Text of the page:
Homecomings aren’t always happy affairs. It depends what you’re coming home from.
For England, on their first return to Twickenham after a World Cup failure that will haunt those involved for years to come, their 21-10 win over Ireland was cause for both relief and regret.
Relief that they are three from three under the new regime, relief that their imprecision and indiscipline was not punished, relief that in Billy Vunipola they have a man who is already a game-changer and may yet become the best number eight in the world.
Regret that so many of the old weaknesses are still apparent, regret that they made something which should have been simple so much harder for themselves.
At one stage in a first half that was high on ambition and higher still in errors, the television cameras cut to a face in the crowd as impassive as he had been all smiles on his last visit.
All Blacks coach Steve Hansen rarely gives anything away. But after a World Cup in which his side illustrated so sweetly how yawning the gap is between the best of the south and the toilers in the north, you could have forgiven him a frown and a simple question: has the Six Nations learned nothing from last autumn?
Perhaps this was not the afternoon for the sort of rugby that lit up that balmy October and sunny November. A wind that had been cheek-nipping in the afternoon turned skin-ripping as the daylight faded. Passes dropped off frozen fingers. Brains iced up with attacking spaces open and defensive holes to be filled.
Perhaps, too, new England coach Eddie Jones does not regret that his new side sunk to such lows four months ago. He would never publicly admit it, but like a politician taking power after recession, his task is in some ways much easier for the mess that preceded it.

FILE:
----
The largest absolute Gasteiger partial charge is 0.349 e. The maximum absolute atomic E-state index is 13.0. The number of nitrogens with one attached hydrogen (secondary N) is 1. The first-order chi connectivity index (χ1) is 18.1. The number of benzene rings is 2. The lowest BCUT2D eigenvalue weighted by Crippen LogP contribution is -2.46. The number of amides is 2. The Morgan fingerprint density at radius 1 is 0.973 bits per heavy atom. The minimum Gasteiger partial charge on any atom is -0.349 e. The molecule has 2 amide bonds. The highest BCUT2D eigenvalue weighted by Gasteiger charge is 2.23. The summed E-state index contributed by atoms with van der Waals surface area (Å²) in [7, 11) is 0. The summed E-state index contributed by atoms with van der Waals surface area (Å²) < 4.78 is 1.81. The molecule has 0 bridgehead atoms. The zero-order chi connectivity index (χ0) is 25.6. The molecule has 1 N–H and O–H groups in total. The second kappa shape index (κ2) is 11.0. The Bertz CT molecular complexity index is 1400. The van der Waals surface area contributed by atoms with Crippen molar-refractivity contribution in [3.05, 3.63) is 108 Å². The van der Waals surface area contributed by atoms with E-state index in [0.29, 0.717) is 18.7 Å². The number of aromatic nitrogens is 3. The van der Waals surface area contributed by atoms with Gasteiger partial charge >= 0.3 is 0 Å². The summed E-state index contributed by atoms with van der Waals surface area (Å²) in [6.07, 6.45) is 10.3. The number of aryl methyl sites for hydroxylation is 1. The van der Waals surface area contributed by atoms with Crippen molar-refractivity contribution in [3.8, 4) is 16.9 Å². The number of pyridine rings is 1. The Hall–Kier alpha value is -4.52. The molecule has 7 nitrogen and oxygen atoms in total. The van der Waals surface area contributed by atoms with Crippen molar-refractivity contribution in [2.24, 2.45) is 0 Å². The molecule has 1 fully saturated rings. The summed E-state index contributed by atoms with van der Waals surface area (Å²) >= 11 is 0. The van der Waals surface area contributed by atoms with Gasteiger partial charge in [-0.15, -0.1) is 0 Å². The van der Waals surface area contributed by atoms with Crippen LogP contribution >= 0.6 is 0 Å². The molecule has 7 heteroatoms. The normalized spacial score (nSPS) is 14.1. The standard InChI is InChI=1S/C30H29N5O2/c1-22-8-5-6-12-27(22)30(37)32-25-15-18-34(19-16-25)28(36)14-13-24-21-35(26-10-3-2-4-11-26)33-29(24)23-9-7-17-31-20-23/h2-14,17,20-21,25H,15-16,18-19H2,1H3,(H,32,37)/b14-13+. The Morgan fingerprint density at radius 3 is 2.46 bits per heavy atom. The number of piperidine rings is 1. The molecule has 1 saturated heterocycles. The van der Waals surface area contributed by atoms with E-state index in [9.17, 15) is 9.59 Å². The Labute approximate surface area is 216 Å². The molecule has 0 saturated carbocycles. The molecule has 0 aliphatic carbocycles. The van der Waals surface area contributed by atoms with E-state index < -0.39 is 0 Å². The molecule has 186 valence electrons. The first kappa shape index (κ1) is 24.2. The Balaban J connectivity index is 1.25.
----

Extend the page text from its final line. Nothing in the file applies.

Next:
This is no revolution from England, not yet. Twelve of the side that started on Saturday had started the corresponding fixture in Dublin a year ago. England had won four of their last five against Ireland and lost at home to them only once in a decade.
This win must sit in that context. Yellow cards for James Haskell – he has now been sin-binned more than any other player in Six Nations history – and replacement scrum-half Danny Care left Jones’s side playing half the second half a man down. A domination of territory and possession in the opening 40 minutes brought a lead of just three points when the match could have been closed down.
When Wales arrive in a fortnight, memories of their late triumph here in that pivotal World Cup group game still keeping so many warm into the winter nights, they are unlikely to be as generous as Ireland.
Joe Schmidt’s side lost three of their four attacking line-outs on the England line and blew an attacking scrum in the same auspicious position; they won 10 turnovers to England’s two yet too often brought pressure back on to themselves with poor decisions and sloppy execution.
This is a start, nothing more for now, nothing that different to what Jones’s predecessor Stuart Lancaster achieved at home.
And that is exactly what should be expected of Jones. He has had this team for three matches, two of which were away from home. No side accelerates from a standing start. No coach, no matter how long in the tooth or wise of thought, can rapidly transform a nation who have won just one Grand Slam in two decades.